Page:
Efficacious remedy implies a form of relief that can be obtained at a different forum from the current forum. It is generally necessary to exhaust other efficacious remedy before filing writ petition because the inherent powers of the High Courts to issue prerogative writs or order in terms of Article 226 of the Constitution is discretionary and the High Court bars the claimant from invoking the extraordinary jurisdiction of the High Court in the instances where the claimant has a remedy available to him elsewhere (for example an appeal before a Tribunal or an appeal system within the organization). Thus, a Writ Petition can only be filed if the person who approached the High Court without availing such alternative remedy made a strong case or that there exist good grounds to invoke the extra ordinary writ jurisdiction. The writ petitioners must make out any exceptional case for the purpose of exercising the writ jurisdiction when there is an efficacious alternative remedy by way of statutory appeal before the statutory authority. However, where hierarchy of appeals is provided by the statute, party must exhaust the statutory remedy before resorting to writ jurisdiction, except when a very strong case is made out for making a departure.

In State of Himachal Pradesh v. Gujarat Ambuja Cement Ltd. AIR 2005 SC 3856 it has been held that

“….power relating to alternative remedy has been considered to be a rule of self- imposed limitation. It is essentially a rule of policy, convenience &and discretion &and never a rule of law. Despite the existence of an alternative remedy, it is within the jurisdiction of description of the High Court to grant relief under Article 226 of the Constitution. At the same time, it cannot be lost sight of that though the matter relating to an alternative remedy has nothing to do with the jurisdiction of the case, normally the High Court should not interfere if there is an adequate efficacious alternative remedy. If somebody approaches the High Court without availing the alternative remedy provided the High Court should not ensure that he has made out a strong case or that there exists good grounds to invoke the extraordinary jurisdiction.”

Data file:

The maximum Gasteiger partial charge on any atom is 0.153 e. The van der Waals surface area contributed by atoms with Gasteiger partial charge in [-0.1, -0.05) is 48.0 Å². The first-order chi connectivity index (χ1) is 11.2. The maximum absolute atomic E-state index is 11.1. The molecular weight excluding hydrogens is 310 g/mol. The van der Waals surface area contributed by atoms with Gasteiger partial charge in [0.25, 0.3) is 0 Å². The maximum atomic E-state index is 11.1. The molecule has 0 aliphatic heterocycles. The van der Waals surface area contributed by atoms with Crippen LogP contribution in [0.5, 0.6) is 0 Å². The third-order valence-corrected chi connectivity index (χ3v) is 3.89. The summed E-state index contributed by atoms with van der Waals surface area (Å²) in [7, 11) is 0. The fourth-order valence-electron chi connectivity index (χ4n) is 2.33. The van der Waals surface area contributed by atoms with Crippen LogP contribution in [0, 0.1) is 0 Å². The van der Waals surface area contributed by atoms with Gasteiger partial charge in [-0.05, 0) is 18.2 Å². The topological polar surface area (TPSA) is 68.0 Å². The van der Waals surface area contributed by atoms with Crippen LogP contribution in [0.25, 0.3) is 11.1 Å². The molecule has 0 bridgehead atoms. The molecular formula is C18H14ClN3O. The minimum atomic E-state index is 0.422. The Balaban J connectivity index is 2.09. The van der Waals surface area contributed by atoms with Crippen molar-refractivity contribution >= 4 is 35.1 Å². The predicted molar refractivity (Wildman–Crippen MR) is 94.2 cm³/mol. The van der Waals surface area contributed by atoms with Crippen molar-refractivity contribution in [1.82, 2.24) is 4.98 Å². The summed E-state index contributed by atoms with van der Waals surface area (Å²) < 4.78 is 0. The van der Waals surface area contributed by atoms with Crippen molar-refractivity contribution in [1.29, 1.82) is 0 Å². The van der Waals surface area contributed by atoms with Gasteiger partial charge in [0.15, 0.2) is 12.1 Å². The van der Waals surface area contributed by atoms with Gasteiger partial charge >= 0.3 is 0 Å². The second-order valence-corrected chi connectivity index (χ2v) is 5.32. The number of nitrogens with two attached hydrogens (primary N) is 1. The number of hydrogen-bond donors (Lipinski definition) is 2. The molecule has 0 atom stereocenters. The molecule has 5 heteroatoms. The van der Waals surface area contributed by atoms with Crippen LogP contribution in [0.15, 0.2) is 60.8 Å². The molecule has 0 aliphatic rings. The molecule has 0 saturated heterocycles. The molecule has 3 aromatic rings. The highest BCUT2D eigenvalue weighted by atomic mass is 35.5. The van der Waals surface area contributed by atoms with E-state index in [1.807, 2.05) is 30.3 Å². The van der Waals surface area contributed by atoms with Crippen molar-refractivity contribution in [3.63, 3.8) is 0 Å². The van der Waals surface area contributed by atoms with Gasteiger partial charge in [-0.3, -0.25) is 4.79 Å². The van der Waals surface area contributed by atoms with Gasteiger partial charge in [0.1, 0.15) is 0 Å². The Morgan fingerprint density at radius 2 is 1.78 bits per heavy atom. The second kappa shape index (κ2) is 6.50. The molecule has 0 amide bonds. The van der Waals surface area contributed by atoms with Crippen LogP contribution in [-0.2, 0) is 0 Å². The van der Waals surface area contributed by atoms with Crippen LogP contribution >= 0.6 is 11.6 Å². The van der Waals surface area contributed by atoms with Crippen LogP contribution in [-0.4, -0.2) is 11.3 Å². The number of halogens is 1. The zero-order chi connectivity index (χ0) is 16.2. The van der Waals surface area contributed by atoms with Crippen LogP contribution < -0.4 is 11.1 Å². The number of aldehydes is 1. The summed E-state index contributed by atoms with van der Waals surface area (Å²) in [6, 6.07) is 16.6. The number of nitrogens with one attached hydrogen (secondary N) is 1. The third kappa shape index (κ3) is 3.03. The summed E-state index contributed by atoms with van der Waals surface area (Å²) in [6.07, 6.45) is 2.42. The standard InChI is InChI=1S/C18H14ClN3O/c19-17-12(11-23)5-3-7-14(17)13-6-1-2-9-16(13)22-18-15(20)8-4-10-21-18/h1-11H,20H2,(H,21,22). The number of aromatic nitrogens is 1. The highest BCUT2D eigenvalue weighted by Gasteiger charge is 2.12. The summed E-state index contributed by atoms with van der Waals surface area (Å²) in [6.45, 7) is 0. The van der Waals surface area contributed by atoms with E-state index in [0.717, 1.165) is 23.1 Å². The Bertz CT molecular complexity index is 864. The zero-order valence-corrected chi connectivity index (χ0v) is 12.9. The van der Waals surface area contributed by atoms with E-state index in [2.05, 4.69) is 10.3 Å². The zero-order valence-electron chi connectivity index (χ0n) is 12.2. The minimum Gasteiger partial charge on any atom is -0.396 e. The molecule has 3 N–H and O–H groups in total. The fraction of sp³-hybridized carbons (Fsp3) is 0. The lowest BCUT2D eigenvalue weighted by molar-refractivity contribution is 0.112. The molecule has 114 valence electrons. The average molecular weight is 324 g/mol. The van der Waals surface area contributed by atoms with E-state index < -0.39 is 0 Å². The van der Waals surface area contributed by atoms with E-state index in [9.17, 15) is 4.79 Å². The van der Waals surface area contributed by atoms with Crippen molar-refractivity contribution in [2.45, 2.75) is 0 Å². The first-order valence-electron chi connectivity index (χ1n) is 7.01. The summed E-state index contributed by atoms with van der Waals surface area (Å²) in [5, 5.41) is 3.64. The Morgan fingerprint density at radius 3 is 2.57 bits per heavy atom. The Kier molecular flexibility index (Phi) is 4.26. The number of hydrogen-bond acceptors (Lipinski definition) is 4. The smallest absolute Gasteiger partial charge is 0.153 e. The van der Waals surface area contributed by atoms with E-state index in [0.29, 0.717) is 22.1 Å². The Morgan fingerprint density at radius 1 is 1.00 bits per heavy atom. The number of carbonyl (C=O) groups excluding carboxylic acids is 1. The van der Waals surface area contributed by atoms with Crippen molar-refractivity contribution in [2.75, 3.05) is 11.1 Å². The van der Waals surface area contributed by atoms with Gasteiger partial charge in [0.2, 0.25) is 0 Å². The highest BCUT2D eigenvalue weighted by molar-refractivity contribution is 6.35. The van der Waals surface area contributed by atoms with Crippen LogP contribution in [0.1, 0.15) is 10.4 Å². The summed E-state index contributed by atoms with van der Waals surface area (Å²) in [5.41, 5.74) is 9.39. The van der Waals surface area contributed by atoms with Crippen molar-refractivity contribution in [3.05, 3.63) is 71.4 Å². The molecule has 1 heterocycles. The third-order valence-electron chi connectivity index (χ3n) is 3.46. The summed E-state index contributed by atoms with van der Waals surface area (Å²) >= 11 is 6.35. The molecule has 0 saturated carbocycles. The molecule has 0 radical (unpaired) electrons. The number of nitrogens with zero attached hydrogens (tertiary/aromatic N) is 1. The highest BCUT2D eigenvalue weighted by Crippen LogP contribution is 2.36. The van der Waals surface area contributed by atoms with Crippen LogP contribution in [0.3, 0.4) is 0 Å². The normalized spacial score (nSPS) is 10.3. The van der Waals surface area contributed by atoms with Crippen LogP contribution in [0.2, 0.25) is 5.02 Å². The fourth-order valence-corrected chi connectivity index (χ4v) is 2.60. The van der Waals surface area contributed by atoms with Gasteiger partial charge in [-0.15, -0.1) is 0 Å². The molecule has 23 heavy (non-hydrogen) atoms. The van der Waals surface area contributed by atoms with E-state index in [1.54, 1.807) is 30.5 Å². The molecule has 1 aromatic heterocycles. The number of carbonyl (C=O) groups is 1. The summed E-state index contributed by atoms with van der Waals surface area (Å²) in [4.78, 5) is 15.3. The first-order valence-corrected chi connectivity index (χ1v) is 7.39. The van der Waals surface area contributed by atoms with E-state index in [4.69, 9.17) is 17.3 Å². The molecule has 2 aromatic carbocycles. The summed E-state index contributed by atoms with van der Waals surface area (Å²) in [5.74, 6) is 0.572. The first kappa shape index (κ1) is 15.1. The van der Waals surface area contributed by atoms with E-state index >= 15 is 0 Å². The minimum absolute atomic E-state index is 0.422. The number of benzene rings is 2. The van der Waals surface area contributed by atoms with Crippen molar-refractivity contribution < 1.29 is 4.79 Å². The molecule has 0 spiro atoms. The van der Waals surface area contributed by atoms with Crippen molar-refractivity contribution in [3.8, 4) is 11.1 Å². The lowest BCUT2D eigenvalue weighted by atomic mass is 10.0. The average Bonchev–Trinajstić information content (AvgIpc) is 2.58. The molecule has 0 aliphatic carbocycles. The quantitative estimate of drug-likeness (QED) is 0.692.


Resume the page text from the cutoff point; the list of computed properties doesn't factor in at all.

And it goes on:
“….normally the High Court should not interfere if there is an adequate efficacious alternative remedy…..”

“……..the remedy of writ is an absolutely discretionary remedy and the High Court has always the discretion to refuse to grant any writ if it is satisfied that the aggrieved party can have an adequate or suitable relief elsewhere.”

Further, the Apex Court stated that:

“There are two well recognized exceptions to the doctrine of exhaustion of statutory remedies. First is when the proceedings are taken before the forum under a provision of law which is ultra vires, it is open to a party aggrieved thereby to move the High Court for quashing the proceedings on the ground that they are incompetent without a party being obliged to wait until those proceedings run their full course. Secondly, the doctrine has no application when the impugned order has been made in violation of the principles of natural justice. We may add that where the proceedings itself are an abuse of process of law the High Court in an appropriate case can entertain a writ petition.”

The High Court of Jharkhand in case of Managing Director, District Co-operative Milk Union Ltd. v. Presiding Officer State Consumer Disputes Redressal Commission &and Others AIR 2004 Jharkhand 101 observed in para 4 that existence of alternative remedy by way of revision to National Commission is no bar to maintainability of writ petition, &and submitted that the petition is maintainable despite efficacious alternative remedy available to the petitioner.

In Ram and Shyam Company v. State of Haryana 1985 AIR 1147 the Supreme Court specifically made is clear as under: “Where the order complained against is alleged to be illegal or invalid as being contrary to law, a petition at the instance of person adversely affected by it, would lie to the High Court under Art. 226 &and such a petition cannot be rejected on the ground that an appeal lies to the higher officer of the State Government. An appeal in all cases cannot be said to provide in all situation an alternative effective remedy keeping aside the nice distinction between jurisdiction &and merits.

The Supreme Court in case of L.K. Verma v. HMT Ltd 2006 (2) SC 99 held that:

“The High Court in exercise of its jurisdiction under Article 226 of the Constitution, in a given case although may not entertain a writ petition inter alia on the ground of availability of an alternative remedy, but the said rule cannot be said to be of universal application. Despite existence of an alternative remedy, a writ court may exercise its discretionary jurisdiction of judicial review inter alia in cases where the court or the tribunal lacks inherent jurisdiction or for enforcement of a fundamental right or if there has been a violation of a principle of natural justice or where vires of the Act is in question. In the aforementioned circumstances, the alternative remedy has been held not to operate as a bar.”

Overall, the petitioner must be able to prove that the remedy available isn’t efficacious and it would lead to unnecessary inconvenience or delay so it is incumbent upon the High Court to hear the Writ Matter and pass a reasonable order, even if there is alternative remedy available.

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